Soraya is a friend of Sylvia's who traveled with her to Greece. She interprets Sylvia's bond with Carla as a crush, which annoys Sylvia.
Ruth is Sylvia's friend who lives alone in Toronto and is willing to take Carla in while she finds a place of her own.
Joy is the librarian in town who keeps her horse in Carla's stable. She complains that Clark is not taking adequate care of her horse.
Eric's helper and neighbor, Ailo is protective of him and suspicious of Juliet. She has cared for Ann while she was incapacitated.
The main character in “Chance,” “Soon,” and “Silence,” Juliet is a single teacher at the age of twenty-one when she first appears, then is twenty-nine when she resurfaces in the next story as a young mother, and is a forty-four-year-old television celebrity at the opening of the final story. In “Chance,” Juliet is a young accomplished teacher at Torrence House in Vancouver, who is pursuing a doctorate in classics. She is aware that her academic mentors worry that she might get married and waste the energy they have spent on her.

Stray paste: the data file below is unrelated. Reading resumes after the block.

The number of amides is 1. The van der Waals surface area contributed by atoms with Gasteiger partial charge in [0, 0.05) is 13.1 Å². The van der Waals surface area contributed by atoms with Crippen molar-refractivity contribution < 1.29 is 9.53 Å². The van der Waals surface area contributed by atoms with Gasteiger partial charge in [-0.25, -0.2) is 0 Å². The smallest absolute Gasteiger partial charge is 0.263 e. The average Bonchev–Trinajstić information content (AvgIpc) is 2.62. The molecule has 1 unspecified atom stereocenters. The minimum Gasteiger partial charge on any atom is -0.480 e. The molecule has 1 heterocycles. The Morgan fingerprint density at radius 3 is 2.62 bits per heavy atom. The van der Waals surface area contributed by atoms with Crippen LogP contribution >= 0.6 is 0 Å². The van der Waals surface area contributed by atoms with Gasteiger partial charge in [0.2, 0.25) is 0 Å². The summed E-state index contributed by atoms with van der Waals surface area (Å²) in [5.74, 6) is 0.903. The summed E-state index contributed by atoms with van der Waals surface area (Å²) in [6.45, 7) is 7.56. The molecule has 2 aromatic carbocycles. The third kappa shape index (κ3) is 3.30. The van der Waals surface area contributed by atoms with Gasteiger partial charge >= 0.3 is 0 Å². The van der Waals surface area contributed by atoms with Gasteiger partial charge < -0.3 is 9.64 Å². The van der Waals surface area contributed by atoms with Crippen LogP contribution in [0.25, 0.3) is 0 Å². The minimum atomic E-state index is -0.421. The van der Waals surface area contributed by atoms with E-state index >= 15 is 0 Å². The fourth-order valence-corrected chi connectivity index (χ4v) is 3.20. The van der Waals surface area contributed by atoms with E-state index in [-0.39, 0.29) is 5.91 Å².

Juanita is Juliet's friend and fellow teacher, who confides that she has been in love with a married man.
Juliet encounters this middle-aged man on the train. He tries to befriend her, but she rejects him. He disappears during the train ride, and Juliet concludes that he has committed suicide.
Eric is another passenger Juliet meets on the train. He is married to Ann, who was paralyzed in a car accident when drunken teenagers plowed into her as she walked home alone from a party she did not want to attend. Eric cares for her until she dies but engages in at least one affair during this time. He welcomes Juliet when she comes to visit him six months later. We learn in the next story that he is a prawn fisherman, and he and Juliet have a child together.